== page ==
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802.11ac Wi-Fi Router Testing: Interference And Workloads

Baseline 5GHz Tests

Most of our tests were run in a living room, with the main system and router at one end of the room and the client #1 machine in the other. We had line of sight connectivity between the devices over a span of about 30 feet. All of these initial baseline tests were run with the routers applying WPA2 encryption, as this is the most common setting for home router deployments.

Our 2GB test involves taking several hundred small files (MP3s, documents, etc.) and compressing them into a single ZIP. This helps to isolate our results from the added processing overhead of sending hundreds of files rather than one.

There’s nothing fancy about this test. It’s just a straight up file transfer to establish a baseline for comparison. Under fairly ideal conditions, our Asus router surprisingly wins the event, although the Netgear R6300 shows the narrowest performance gap between the two transfer directions.

PassMark’s PerformanceTest 8 offers another look at basic throughput, only now we can assess performance of TCP and UDP traffic separately. UDP traffic almost invariably exhibits higher throughput than TCP since it doesn’t involve the latter’s error-checking (and thus packet resending) routines. If a packet fails to transfer, UDP keeps right on going. Here’s a side-by-side look at the potentially extreme difference between TCP (left) and UDP traffic as seen on our Asus router, albeit in a different environment before we started official testing. Same distance, same test, just different packet traffic protocols.

Image 1 of 2

Image 2 of 2

Now back to our comparative PassMark results:

Since we see four different instances of throughput hitting in the 410 to 413 Mb/s range, it seems clear that we’ve reached the ceiling for performance given this benchmark’s parameters. Note, however, that while three of our four routers hit this level for UDP traffic, only the Nighthawk R7000 reach it with TCP traffic. Amped’s RTA15 is the only router not to hit this ceiling with UDP, although it comes close.

Now let’s see if the more in-depth IxChariot corroborates our earlier tests. Remember when we talked about biasing for average throughput first and then falling back on lowest throughput to decide a close race? This is one of those times. All three of our 3x3 routers show similar average and top-end speeds during 5GHz TCP testing. Asus, however, wrecks both Netgear models in maintaining a better throughput floor. Amped also fares well in this regard, leading us to think that all of that power boosting might be making some amends for only having a 2x2 antenna array.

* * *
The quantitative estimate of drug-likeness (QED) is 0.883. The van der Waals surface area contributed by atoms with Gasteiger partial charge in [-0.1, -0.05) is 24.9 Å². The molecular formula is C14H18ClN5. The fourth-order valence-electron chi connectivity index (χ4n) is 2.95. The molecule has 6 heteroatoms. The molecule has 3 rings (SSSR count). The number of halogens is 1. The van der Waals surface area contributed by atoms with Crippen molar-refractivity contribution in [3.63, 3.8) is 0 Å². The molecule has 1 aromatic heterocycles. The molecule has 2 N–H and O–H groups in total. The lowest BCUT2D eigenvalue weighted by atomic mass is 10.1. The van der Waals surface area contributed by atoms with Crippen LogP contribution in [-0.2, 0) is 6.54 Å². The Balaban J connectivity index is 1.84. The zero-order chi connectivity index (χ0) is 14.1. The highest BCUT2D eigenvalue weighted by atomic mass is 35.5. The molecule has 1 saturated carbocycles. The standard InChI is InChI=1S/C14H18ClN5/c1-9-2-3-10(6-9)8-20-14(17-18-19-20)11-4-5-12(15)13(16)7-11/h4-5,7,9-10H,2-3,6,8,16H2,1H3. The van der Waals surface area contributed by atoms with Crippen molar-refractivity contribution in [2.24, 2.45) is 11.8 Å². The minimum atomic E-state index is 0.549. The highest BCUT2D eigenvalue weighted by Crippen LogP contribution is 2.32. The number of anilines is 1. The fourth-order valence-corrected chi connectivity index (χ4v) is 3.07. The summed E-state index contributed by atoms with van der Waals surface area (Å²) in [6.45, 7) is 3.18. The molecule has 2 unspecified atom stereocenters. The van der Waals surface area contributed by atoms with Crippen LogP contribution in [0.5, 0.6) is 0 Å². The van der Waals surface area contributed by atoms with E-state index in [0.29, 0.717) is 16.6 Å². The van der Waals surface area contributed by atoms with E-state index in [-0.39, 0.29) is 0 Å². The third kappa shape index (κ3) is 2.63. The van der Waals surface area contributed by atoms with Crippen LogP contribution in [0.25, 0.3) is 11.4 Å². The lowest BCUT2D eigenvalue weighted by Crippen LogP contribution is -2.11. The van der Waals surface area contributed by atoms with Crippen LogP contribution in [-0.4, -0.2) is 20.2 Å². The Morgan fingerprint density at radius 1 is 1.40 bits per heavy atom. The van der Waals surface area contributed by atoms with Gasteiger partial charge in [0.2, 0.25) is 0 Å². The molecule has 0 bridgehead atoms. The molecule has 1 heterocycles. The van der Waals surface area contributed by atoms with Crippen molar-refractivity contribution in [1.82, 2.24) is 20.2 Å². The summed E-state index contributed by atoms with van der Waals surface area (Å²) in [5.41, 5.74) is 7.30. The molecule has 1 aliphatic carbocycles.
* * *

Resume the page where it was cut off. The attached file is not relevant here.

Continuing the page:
When we performed testing on the Amped RTA15, IxChariot tossed us warning message CHR0336: A timing record was received with a measured time between 1 and 20ms. While the other three routers go quietly about their business (with the Nighthawk showing only the barest advantage), Amped is all over the map, like so:

Compare this to the much more tightly fluctuating Nighthawk on the same test:

We’ll see more of this in the tests to come. Amped struggles with UDP in general, especially across 5GHz.

A final note here. You will notice that our 5GHz TCP results are significantly faster than our UDP results. This is generally not how it works in the real world, as is reflected in PerformanceTest. However, as we discussed in our prior 11ac round-up, Ixia appears to use a custom protocol implementation that skews the relative performance of TCP and UDP.

  • jacobian
    In "How we tested" you didn't specify what kind of wi-fi hardware the test clients had. Was it PCIe or USB network adapter? What kind of MIMO setup, e.g. 3x3 or 2x2?

    Reply
  • chimera201
    I would like to see tear-down of routers to see the components for making a guess at longevity.
    Reply
  • CaedenV
    This was a much better test setup, and a really interesting read. Only complaint was that the nighthawk may have an unfair advantage in the interferance tests compared to the other units as it went up against the 66U instead of another nighthawk. Perhaps you could dig up a 5GHz N router to act as a standard interference device next time? Or find a cheap AC router? It would make it a much better apples-to-apples comparison.